Source: Company filings and Nikkei


The Kobayashi family is Kaneso’s founding family. Collectively, the family owns 69.5% of outstanding shares and have board seats, but no managerial positions.

There are no management equity compensation plans or unexercised stock options.

Financials & Valuation

  • Kaneso is an established construction material maker that has remained small and profitable for over a decade. Though recent operating performance declined, much of it can be traced to an increase in R&D expenditures.
  • 62% of Kaneso’s assets are in the form of cash & equivalents. The company has a net cash position of 7,680 million yen ($69.8 million USD) compared to its current market cap of 6,279 million yen ($57.1 million USD).
  • Moreover, the company owns land which is recorded at a book value considerably below current market prices.
  • At today’s 4,410 yen per share price, Kaneso trades at 62.3% NCAV with an enterprise value of negative 3,357 million yen ($30.5 million USD).
  • Investors can expect an investment CAGR of between 6.1% to 14% over the next 5 to 8 years while collecting dividends currently yielding 3.4%.

Kaneso is an established construction material maker which has remained profitable for over a decade, even through the global financial crisis. Although recent operating performance appears weak on the surface, much of the decline can be attributed to increased R&D expenditure. Overall, the company maintains a mediocre, but profitable business.

There are two key factors that make Kaneso’s balance sheet attractive: cash and land.

The company has accumulated 9,549 million yen ($86.8 million USD) in cash & equivalents over the years. Additionally, Kaneso has 87 million yen ($790K USD) in long term investment securities. Net of this, the company has 9,636 million yen ($87.6 million USD) in cash & equivalents. Adjusted current assets is at 12,033 million yen ($109.4 million USD).

As for liabilities, Kaneso is debt-free with total liabilities adding up to 1,956 million yen ($17.8 million USD). Adjusted net cash is at 7,680 million yen ($69.8 million USD) and adjusted NCAV is at 10,077 million yen ($91.6 million USD). At today’s price of 4,410 yen per share, market cap is 6,279 million yen ($57.1 million USD), or 81.8% net cash and 62.3% NCAV.

Kaneso’s balance sheet shows 1,733 million yen ($15.8 million USD) in land, 1,482 million yen ($13.5 million USD) of which is the land its headquarters and factory sits on. This is estimated to be worth around 3,372 million yen ($30.7 million USD) when referencing government estimates of nearby land, which have been in-line with actual transaction prices.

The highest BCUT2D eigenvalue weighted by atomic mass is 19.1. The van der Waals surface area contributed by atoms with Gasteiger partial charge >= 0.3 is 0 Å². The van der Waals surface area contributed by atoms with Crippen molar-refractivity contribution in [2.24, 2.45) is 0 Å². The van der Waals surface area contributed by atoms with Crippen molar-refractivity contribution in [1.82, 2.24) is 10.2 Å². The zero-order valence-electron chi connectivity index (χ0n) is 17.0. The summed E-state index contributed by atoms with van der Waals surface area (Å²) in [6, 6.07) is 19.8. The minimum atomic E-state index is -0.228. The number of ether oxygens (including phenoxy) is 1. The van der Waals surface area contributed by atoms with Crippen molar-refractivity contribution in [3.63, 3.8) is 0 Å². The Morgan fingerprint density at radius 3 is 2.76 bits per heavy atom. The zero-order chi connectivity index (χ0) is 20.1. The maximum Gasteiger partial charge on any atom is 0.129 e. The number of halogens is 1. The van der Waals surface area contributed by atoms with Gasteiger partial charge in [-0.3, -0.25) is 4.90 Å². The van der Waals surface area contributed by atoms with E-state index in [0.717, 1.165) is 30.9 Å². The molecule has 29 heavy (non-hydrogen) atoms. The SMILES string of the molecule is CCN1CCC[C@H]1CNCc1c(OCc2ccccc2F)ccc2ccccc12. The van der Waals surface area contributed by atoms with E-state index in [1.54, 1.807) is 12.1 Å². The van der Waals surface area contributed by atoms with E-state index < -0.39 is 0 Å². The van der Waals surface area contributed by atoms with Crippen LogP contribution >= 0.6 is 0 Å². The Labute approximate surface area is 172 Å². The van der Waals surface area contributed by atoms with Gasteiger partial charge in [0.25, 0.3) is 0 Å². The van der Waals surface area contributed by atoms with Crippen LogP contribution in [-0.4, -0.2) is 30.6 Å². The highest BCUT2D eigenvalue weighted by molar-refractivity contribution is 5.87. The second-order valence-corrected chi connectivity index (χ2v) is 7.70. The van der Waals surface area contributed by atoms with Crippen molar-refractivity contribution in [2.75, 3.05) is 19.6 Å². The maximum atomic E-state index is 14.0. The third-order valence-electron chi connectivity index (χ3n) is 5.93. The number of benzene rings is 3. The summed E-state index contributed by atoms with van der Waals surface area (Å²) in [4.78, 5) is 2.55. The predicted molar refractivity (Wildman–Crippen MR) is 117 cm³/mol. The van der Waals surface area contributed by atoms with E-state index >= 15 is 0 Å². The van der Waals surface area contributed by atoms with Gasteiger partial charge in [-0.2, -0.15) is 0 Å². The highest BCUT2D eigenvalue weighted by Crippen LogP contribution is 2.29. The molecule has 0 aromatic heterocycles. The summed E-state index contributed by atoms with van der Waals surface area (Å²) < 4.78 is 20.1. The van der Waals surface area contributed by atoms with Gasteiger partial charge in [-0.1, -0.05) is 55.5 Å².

With a mediocre but profitable business, large cash position, and underbooked land assets, Kaneso should be priced at a premium to adjusted NCAV. At today’s 4,410 yen per share price, investors can expect to gain an investment CAGR of between 6.1% and 14% over the next 5 to 8 years.

Source: Kenkyo estimates


Investors ought to keep in mind, however, that the stock trades on the less liquid Nagoya exchange, with 69.5% of shares owned by the founding family. Only investors comfortable with illiquidity should consider Kaneso. On a more positive note, the company has kept its payout ratio above 100% regularly over the last decade. For fiscal 2019, it’s set to payout 150 yen in dividends, which puts current dividend yield at 3.4%.

The bottom line

Kaneso is an established construction materials maker that has remained profitable for over a decade, even through the global financial crisis. Overall, the operating business quality is mediocre, but the company has accumulated significant cash over time, and owns land booked severely below market price. Being traded on the Nagoya exchange with 69.5% founding family ownership, however, liquidity is low. Investors comfortable with illiquidity can expect to gain an investment CAGR of between 6.1% and 14% over the next 5 to 8 years, while getting paid a current 3.4% dividend yield.


Kenkyo Investing
Kenkyo Investing

Kenkyo Investing applies a value investing approach to Japanese equities, providing insights that are often unavailable to non-Japanese speakers.